Summary: Motivations and benefits for getting plastic surgery can sometimes be a little murky. What makes someone happy after plastic surgery? Is it the way they look, the way they feel, or the way they’re perceived. Is it different for California Botox or Ridgewood breast augmentation? A new study might promise a lead in the direction of finding this out—that is, if it’s not fundamentally flawed. We take a look at a study that seems to indicate that if you have plastic surgery, the people around you will perceive you as being more friendly.

Does plastic surgery make you friendlier?

Answer the Question: Does Plastic Surgery Make You Friendlier?

We talk a lot about body image on this blog and the way it works together with plastic surgery. We tentatively and loosely define body image as, essentially, the way you see yourself. Often, patients seek out plastic surgery because they want their real body to more closely resemble the way they see themselves. This is, of course, the primary reason that we encourage people to get plastic surgery: to look more like their real selves, to be more comfortable and more confident in their own skin—not, necessarily, to impress anyone else. And this is largely why people do, in fact, get plastic surgery.

But it turns out there may be some added benefits. According to recent research conducted by Georgetown University Medical Center, women who have undergone plastic or cosmetic surgery are more likely to be perceived as more likeable that those women who have not undergone cosmetic surgery. The study—which was admittedly quite small-apparently showed subjects pictures of women and were told to rate the likeability of those women. The results, of course, are not conclusive, and we shouldn’t take them without a grain of salt.

What Does Plastic Surgery Do For You?

Especially because, as they say in science, correlation does not equal causation. Let’s take a look at what cosmetic or aesthetic plastic surgery actually does. First and foremost, much aesthetic cosmetic surgery isn’t even performed on the face. Procedures such as breast augmentation, tummy tuck, liposuction, and so on, often have no impact on the face. It’s not clear whether the study included these aesthetic procedures in its pool of photos, but it would certainly be worth looking into whether that affects the results (and, frankly, it would be more interesting if they did not affect the results).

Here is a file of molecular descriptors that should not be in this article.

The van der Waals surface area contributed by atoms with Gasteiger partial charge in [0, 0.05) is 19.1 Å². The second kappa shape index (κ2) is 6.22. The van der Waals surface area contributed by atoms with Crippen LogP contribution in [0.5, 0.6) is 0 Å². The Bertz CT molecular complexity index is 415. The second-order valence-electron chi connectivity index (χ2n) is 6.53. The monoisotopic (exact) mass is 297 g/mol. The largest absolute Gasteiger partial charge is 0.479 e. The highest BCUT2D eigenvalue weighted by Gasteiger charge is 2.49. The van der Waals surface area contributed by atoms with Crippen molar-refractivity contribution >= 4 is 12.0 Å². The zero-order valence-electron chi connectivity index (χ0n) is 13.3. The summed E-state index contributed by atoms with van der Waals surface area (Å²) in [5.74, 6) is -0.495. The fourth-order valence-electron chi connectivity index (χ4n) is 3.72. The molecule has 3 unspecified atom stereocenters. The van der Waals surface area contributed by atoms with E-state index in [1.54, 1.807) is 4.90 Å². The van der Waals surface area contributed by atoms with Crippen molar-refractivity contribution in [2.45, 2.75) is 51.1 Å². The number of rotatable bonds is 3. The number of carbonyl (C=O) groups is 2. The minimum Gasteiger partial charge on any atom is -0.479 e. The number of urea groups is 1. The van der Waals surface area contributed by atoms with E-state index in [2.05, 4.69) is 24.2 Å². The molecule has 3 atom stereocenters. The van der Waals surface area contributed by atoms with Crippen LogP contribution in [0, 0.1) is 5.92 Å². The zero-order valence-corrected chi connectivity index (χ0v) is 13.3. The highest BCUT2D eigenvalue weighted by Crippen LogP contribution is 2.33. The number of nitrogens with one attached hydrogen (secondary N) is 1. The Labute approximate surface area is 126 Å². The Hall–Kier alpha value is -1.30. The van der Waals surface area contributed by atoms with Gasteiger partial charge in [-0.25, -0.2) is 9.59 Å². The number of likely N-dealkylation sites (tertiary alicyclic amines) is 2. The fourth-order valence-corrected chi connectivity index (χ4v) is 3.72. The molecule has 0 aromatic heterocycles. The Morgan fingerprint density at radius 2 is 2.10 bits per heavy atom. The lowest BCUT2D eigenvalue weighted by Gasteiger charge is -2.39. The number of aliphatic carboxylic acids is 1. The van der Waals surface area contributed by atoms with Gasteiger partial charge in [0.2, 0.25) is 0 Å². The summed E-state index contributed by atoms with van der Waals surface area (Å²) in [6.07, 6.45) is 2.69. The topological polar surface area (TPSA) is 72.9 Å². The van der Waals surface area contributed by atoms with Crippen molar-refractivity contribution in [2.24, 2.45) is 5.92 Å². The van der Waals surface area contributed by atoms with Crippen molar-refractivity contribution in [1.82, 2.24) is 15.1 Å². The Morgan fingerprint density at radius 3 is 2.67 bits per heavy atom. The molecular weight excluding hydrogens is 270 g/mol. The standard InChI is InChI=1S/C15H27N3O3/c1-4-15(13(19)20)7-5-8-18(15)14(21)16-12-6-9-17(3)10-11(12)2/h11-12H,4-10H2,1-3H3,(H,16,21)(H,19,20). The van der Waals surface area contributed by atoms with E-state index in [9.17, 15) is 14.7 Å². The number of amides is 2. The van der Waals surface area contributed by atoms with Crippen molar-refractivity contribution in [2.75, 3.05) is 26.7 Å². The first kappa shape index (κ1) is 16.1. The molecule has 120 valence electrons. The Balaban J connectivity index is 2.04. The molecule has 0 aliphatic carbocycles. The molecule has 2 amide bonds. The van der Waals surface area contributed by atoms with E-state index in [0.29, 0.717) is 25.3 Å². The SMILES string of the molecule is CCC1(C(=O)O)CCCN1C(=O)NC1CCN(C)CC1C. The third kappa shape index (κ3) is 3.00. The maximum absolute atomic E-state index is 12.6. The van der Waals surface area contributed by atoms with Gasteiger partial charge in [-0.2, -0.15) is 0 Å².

But here’s what I think is happening. There’s other research out there that basically shows that people who want plastic surgery and who then get plastic surgery are likely to be happier in general. Now, there are all sorts of reasons for this (for example, it could be that those who want plastic surgery are more likely to be from a comfortable financial background or have a certain predisposition to feeling happy or get extra satisfaction out of getting what they want—there are all sorts of possibilities).

Does Plastic Surgery Make You Happier?

Now, money doesn’t buy happiness, of course, but that sense of getting what you want might. Whatever the cause, happiness can be contagious. And, generally, I think that happier people tend to be seen and perceived as more friendly. So my guess is that what’s basically happening is something like that—people who get plastic surgery (and who wanted it) are happier, and that makes them seem more friendly, so they’re perceived as being friendlier.

We should also take into account that there’s plenty of data that shows patients who, after plastic surgery procedures, display an increased amount of self-esteem, confidence, and, therefore, might project a certain sense of friendliness. This seems to be a more likely causation than, say, the aesthetic cosmetic surgery itself. The surgery causes confidence to go through the roof, the confidence shows in the photo, the people who look at the photo perceive friendliness.

This certainly isn’t the first study to show a social benefit for those who receive plastic surgery services. Some studies have even shown that, if you look a certain way, you’re more likely to receive a raise or get a job (this is especially true of women, but that’s a whole other article that’s worth discussing—so we’ll save that double standard for another time). In other words, there are a lot of benefits that could come from a plastic surgery procedure—not just looking a little bit more like your real self.

The Benefits of Plastic Surgery

Which is a long way of saying that, if you’re interested in plastic surgery and you want plastic surgery, there can be many benefits. Not only for your own body image and how you perceive yourself, but for the way others perceive you, as well. Because at the end of the day, the way others perceive you will almost always find a way to influence the way you perceive yourself. In other words, body image is not an insular thing—it’s always being shaped and can be influenced by the outside world. And so when you want to make your body appear more like your body image, you should know that these things play off each other.

So if you’re thinking about plastic surgery, talk to your plastic surgeon today to get started on your own body image transformation.